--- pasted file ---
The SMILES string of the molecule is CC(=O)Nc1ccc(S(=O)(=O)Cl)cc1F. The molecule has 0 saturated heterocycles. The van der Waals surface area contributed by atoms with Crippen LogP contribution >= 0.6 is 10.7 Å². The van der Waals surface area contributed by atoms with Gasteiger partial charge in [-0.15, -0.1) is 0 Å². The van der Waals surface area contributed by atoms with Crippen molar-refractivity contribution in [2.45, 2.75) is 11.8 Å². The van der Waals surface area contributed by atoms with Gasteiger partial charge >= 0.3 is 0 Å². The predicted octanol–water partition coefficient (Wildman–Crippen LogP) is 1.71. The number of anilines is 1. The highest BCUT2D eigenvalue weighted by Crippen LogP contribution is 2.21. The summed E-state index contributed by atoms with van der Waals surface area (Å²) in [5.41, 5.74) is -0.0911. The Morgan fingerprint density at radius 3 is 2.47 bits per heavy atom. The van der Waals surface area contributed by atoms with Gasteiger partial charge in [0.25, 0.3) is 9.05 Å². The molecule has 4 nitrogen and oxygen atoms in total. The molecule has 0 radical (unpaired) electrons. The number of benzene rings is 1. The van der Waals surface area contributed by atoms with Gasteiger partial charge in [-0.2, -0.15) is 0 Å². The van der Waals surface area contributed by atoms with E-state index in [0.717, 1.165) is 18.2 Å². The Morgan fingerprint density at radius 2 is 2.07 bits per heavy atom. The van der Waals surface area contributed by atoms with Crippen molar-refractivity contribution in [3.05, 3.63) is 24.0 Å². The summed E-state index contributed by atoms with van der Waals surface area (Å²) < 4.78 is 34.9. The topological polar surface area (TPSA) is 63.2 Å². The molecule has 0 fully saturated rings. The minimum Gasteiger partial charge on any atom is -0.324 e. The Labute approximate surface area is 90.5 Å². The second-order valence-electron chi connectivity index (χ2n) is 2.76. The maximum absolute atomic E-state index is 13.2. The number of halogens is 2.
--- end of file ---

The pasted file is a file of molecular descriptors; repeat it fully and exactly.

The SMILES string of the molecule is CC(=O)Nc1ccc(S(=O)(=O)Cl)cc1F. The molecule has 0 saturated heterocycles. The van der Waals surface area contributed by atoms with Crippen LogP contribution >= 0.6 is 10.7 Å². The van der Waals surface area contributed by atoms with Gasteiger partial charge in [-0.15, -0.1) is 0 Å². The van der Waals surface area contributed by atoms with Crippen molar-refractivity contribution in [2.45, 2.75) is 11.8 Å². The van der Waals surface area contributed by atoms with Gasteiger partial charge >= 0.3 is 0 Å². The predicted octanol–water partition coefficient (Wildman–Crippen LogP) is 1.71. The number of anilines is 1. The highest BCUT2D eigenvalue weighted by Crippen LogP contribution is 2.21. The summed E-state index contributed by atoms with van der Waals surface area (Å²) in [5.41, 5.74) is -0.0911. The Morgan fingerprint density at radius 3 is 2.47 bits per heavy atom. The van der Waals surface area contributed by atoms with Gasteiger partial charge in [0.25, 0.3) is 9.05 Å². The molecule has 4 nitrogen and oxygen atoms in total. The molecule has 0 radical (unpaired) electrons. The number of benzene rings is 1. The van der Waals surface area contributed by atoms with Gasteiger partial charge in [-0.2, -0.15) is 0 Å². The van der Waals surface area contributed by atoms with E-state index in [0.717, 1.165) is 18.2 Å². The Morgan fingerprint density at radius 2 is 2.07 bits per heavy atom. The van der Waals surface area contributed by atoms with Crippen molar-refractivity contribution in [3.05, 3.63) is 24.0 Å². The summed E-state index contributed by atoms with van der Waals surface area (Å²) < 4.78 is 34.9. The topological polar surface area (TPSA) is 63.2 Å². The molecule has 0 fully saturated rings. The minimum Gasteiger partial charge on any atom is -0.324 e. The Labute approximate surface area is 90.5 Å². The second-order valence-electron chi connectivity index (χ2n) is 2.76. The maximum absolute atomic E-state index is 13.2. The number of halogens is 2.